Almost.  Then the boat docked and we hit front street....although we didn't last too long!

hog penny once more

starting to look a liiiitle sketchy, like most Bermuda Fridays!

Wednesday, August 27, 2014

The last thing on the Bermuda Checklist

Still  back on the Sand Dollar in Castle Harbour, there were a few other creatures enjoying the day.

So while we had the boat "parked" on Castle Row, or anchored as those with even the most basic of nautical vocabularies correct me with when I say parked (but I like the sound of it), I did not go swimming in those gorgeous waters with the rest of the crew.

Much to the fascination of  Captain Mark, I was simply fascinated with the longtails that kept buzzing the boat.  As you have all heard over and over, getting a satisfactory longtail photograph has been on my Bermuda checklist for 5 years, and much time and energy has been spent on less than satisfactory attempts.  But while checking Castle Row off the to see list, I was given my best ever opportunity to check "Longtail photo" off the now very short list that remained to be done on my time in Bermuda.

The Longtails gave me many angles and many chances to get a photograph I would be happy with, and while it took some going with the fast speed of the birds, the many lines and ropes I was trying to photograph between, and the gentle rocking of the boat on the waves.  There were a lot of slightly blurry shots that were oh so close, but I got a few that left me very very excited.  Apparently my description that "they were so close that in one of the pictures I can see longtail bumhole!" may be one of those things I never live down.  And so, I will stop trying to use words and just let the pictures do the talking.  Enjoy my shots of my favorite Bermuda icon....mission accomplished!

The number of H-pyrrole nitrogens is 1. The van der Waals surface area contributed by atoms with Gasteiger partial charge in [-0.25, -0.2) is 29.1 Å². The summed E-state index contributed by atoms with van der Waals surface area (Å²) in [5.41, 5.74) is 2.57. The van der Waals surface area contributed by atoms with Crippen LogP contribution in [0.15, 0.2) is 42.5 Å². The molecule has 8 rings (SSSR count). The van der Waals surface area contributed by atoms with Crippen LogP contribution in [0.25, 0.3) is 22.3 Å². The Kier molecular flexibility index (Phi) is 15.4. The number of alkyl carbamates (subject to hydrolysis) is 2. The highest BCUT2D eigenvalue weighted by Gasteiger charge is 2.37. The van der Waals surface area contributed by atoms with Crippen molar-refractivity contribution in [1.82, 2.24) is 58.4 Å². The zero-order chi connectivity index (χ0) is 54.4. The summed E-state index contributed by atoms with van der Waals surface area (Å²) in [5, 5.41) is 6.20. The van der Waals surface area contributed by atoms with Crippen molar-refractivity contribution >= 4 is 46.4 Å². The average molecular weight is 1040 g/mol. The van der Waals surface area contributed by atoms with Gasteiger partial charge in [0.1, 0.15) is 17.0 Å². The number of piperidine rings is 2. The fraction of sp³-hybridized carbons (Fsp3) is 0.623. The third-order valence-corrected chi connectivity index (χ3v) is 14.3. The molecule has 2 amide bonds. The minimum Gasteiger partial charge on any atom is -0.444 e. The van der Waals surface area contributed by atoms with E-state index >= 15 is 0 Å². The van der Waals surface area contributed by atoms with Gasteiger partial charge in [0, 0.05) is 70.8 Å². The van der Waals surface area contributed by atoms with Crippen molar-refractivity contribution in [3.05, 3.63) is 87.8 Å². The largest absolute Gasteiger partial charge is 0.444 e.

Monday, August 25, 2014

Castle Road

Going back to that trusty old Bermuda map, there are a couple of places that one cannot access by scooter.  For example, if you look in the top right corner, you will see Castle Harbour.  Floating alone out there on the south side of it is a little chain of islands, including Nonsuch Island -- a nature preserve that people are not supposed to access without a conservation officer in tow, and Castle Island, which if you look carefully is basically a little cannon sign on a tiny island all by itself.  This was one of my final must see quests of Bermuda.

This is easier said than done of course.  I emailed some of the conservation guides about going to Nonsuch Island as a volunteer worker even.  No one replied.  I got the number of the person who in in charge of Nonsuch Island tours from the Aquarium, but she never answered or returned any phone calls.  I finally decided to find a way to get there by boat.  But there are no tour operators that go to these islands per se.  The closest thing I could find was the boat rentals at Grotto Bay Hotel, where I could rent a paddleboat, or a small motorized boat that I had no clue how to operate, and get myself out there.  This did not sound like a good idea.  So the only logical thing left to do was to charter a sailboat.  I started making calls, and through a great stroke of luck I was put in touch with Mark Whayman, Captain of the Sand Dollar.

I grabbed this picture from his website and I highly recommend you book a day or two on his boat.  To start with, he is accommodating and actually merged two groups together to make it more affordable.  He tailors the cruise to what you want -- it can include dinner, lunch, or you can pack your own.  He is super knowledgeable about the area.  And he is a heck of a nice guy.  So if you want a day on a boat, look no further.